A major mistake that most people make during bar prep is failing to get started taking practice exams soon enough. This generally isn't much of an issue with the MBE, since the only way to really study for it is to do practice questions. They're short and quick, and therefore no one really seems to have issues with procrastination. Not to mention the answer is right there in the question. Sure, it can take quite a bit of skill to decipher which selection is the right answer sometimes, but it's there staring you in the face nonetheless.
Not so with the essays and the PT. The essays really seem to trip a lot of people up because there is a huge volume of material that could be tested on any given essay question. I believe it is the sheer magnitude of 'bar exam law' that intimidates students from attempting practice essays. The thinking being that you can't test your knowledge of a subject until you have fully learned the material. It's a logical argument, but bar exam prep simply doesn't operate under those regular rules of logic.
When preparing for the bar exam, it is IMPERATIVE that you begin to test your knowledge as soon as possible. This is for a number of reasons. One major reason is because you are going to have to be able to perform that exact task on the exam. Therefore it goes without saying that you need to be well-versed in performing that task long before you walk into the exam. The only way you can get really good at something is by doing it over and over and over again. The old adage holds true: practice makes perfect.
The second major reason you need to start taking practice essay (and PT) exams as soon as possible is this: it is a means to learning all that law. Don't think of practice essays as just a test of whether you know the law perfectly. See it as a way in which to learn any law which hasn't gotten cemented in your gray matter just yet. If you make yourself struggle through an essay, you will learn whatever legal principles are tested in that particular question. Intuitively you already know this to be true: if you simply quiz yourself with a flashcard you will not learn the rule as well as if you had to stand up in front of a class and explain the rule and its application. Taking a practice essay is essentially the same thing. It is you standing in front of the [imaginary] bar grader telling them what you know and how to apply that knowledge to the present legal question.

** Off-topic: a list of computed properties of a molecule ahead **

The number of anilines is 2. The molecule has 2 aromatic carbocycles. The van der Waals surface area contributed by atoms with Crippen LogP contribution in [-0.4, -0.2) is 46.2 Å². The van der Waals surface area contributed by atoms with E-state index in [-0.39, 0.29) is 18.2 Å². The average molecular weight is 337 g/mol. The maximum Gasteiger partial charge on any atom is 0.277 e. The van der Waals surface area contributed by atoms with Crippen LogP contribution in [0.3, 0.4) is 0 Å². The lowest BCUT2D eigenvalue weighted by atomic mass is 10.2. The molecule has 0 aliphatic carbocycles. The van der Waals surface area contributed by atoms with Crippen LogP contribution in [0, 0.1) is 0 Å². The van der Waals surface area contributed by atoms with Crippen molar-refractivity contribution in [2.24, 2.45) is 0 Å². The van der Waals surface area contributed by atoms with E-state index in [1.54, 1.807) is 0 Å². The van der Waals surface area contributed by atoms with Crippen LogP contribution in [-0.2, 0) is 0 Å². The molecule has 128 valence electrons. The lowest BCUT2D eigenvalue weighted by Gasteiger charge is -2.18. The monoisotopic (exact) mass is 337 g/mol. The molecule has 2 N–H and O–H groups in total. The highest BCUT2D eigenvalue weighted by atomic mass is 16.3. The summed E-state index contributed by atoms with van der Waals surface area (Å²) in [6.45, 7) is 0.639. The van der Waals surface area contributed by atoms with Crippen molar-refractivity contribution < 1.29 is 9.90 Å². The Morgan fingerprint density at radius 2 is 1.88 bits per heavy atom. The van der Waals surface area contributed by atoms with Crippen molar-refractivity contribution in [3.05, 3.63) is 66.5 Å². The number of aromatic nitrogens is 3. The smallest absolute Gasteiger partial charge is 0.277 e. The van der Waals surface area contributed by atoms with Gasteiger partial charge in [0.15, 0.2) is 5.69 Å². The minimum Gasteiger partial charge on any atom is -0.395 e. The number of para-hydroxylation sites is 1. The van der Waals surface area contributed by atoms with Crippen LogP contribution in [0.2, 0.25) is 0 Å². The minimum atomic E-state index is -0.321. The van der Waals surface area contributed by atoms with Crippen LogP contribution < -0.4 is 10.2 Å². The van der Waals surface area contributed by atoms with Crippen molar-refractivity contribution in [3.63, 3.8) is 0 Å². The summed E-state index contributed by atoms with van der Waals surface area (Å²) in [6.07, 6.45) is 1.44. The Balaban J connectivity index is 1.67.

I think that law students (in particular) are so afraid of failure that they do not want to engage in any activity that they know will reveal any imperfection in their knowledge or performance. Most people who have become law students are used to always being right or excelling at any academic challenge presented. It is against their nature to engage in an activity or test of their knowledge unless they feel adequately prepared and in control of the outcome. That is a wonderful quality to have as a lawyer. And it is exactly what needs to happen when you walk into the bar exam. BUT, that is simply the wrong attitude to have regarding bar prep. Bar prep is precisely where you should engage in activities that will strengthen yourself for a strong bar exam performance. So it is okay if you find out during a practice exam that you don't know some legal rules, or can't figure out how to organize that cross-over question. That is why you're practicing now.
Suffice it to say, the earlier you get started doing this, the more you will have accomplished come the bar exam. And the more you do, the better prepared you will be. Don't wait. There is absolutely no reason you cannot start doing practice exams the very first week of bar prep. This goes for PT practice as well. Make Sunday your PT day - do 1 every Sunday.
To close, I'm going to let you in on a little secret: the first few practice exams you take are going to be the hardest, NO MATTER WHEN YOU TAKE THEM. That's right - it doesn't matter if you wait "until you feel ready" and when "you know enough law" (which, by the way, you NEVER will), or if you start on day 1 - the first few are always going to be a challenge. It is going to be a painful experience. So don't wait. It truly doesn't make it any easier.